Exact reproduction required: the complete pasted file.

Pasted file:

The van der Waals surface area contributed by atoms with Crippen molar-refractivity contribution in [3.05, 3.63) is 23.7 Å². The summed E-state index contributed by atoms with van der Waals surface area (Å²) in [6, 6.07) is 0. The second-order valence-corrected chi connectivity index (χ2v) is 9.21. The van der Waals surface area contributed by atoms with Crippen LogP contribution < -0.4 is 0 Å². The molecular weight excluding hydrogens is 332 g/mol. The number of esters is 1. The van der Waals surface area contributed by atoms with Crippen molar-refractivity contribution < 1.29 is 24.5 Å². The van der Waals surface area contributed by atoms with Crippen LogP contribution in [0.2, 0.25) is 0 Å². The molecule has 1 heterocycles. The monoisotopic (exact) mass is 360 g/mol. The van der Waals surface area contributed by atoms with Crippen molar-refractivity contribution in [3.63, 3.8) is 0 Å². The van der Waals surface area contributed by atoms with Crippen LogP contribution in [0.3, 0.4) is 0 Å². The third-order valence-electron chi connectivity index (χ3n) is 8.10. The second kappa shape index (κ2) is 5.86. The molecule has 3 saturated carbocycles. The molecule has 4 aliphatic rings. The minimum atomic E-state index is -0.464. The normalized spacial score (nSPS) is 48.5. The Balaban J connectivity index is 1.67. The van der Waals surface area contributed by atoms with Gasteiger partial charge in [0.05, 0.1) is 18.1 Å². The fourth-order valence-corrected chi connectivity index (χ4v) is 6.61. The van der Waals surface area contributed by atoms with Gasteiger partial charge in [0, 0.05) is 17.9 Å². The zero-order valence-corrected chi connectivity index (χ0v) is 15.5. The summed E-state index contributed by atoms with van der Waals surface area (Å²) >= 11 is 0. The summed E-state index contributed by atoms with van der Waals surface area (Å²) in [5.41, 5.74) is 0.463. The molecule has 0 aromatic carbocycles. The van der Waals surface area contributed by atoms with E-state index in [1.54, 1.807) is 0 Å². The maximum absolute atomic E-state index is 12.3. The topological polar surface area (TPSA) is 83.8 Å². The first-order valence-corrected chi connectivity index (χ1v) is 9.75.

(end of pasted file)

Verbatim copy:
The van der Waals surface area contributed by atoms with Crippen molar-refractivity contribution in [3.05, 3.63) is 23.7 Å². The summed E-state index contributed by atoms with van der Waals surface area (Å²) in [6, 6.07) is 0. The second-order valence-corrected chi connectivity index (χ2v) is 9.21. The van der Waals surface area contributed by atoms with Crippen LogP contribution < -0.4 is 0 Å². The molecular weight excluding hydrogens is 332 g/mol. The number of esters is 1. The van der Waals surface area contributed by atoms with Crippen molar-refractivity contribution < 1.29 is 24.5 Å². The van der Waals surface area contributed by atoms with Crippen LogP contribution in [0.2, 0.25) is 0 Å². The molecule has 1 heterocycles. The monoisotopic (exact) mass is 360 g/mol. The van der Waals surface area contributed by atoms with Crippen molar-refractivity contribution in [3.63, 3.8) is 0 Å². The van der Waals surface area contributed by atoms with Crippen LogP contribution in [0.3, 0.4) is 0 Å². The third-order valence-electron chi connectivity index (χ3n) is 8.10. The second kappa shape index (κ2) is 5.86. The molecule has 3 saturated carbocycles. The molecule has 4 aliphatic rings. The minimum atomic E-state index is -0.464. The normalized spacial score (nSPS) is 48.5. The Balaban J connectivity index is 1.67. The van der Waals surface area contributed by atoms with Gasteiger partial charge in [0.05, 0.1) is 18.1 Å². The fourth-order valence-corrected chi connectivity index (χ4v) is 6.61. The van der Waals surface area contributed by atoms with Gasteiger partial charge in [0, 0.05) is 17.9 Å². The zero-order valence-corrected chi connectivity index (χ0v) is 15.5. The summed E-state index contributed by atoms with van der Waals surface area (Å²) >= 11 is 0. The summed E-state index contributed by atoms with van der Waals surface area (Å²) in [5.41, 5.74) is 0.463. The molecule has 0 aromatic carbocycles. The van der Waals surface area contributed by atoms with E-state index in [1.54, 1.807) is 0 Å². The maximum absolute atomic E-state index is 12.3. The topological polar surface area (TPSA) is 83.8 Å². The first-order valence-corrected chi connectivity index (χ1v) is 9.75.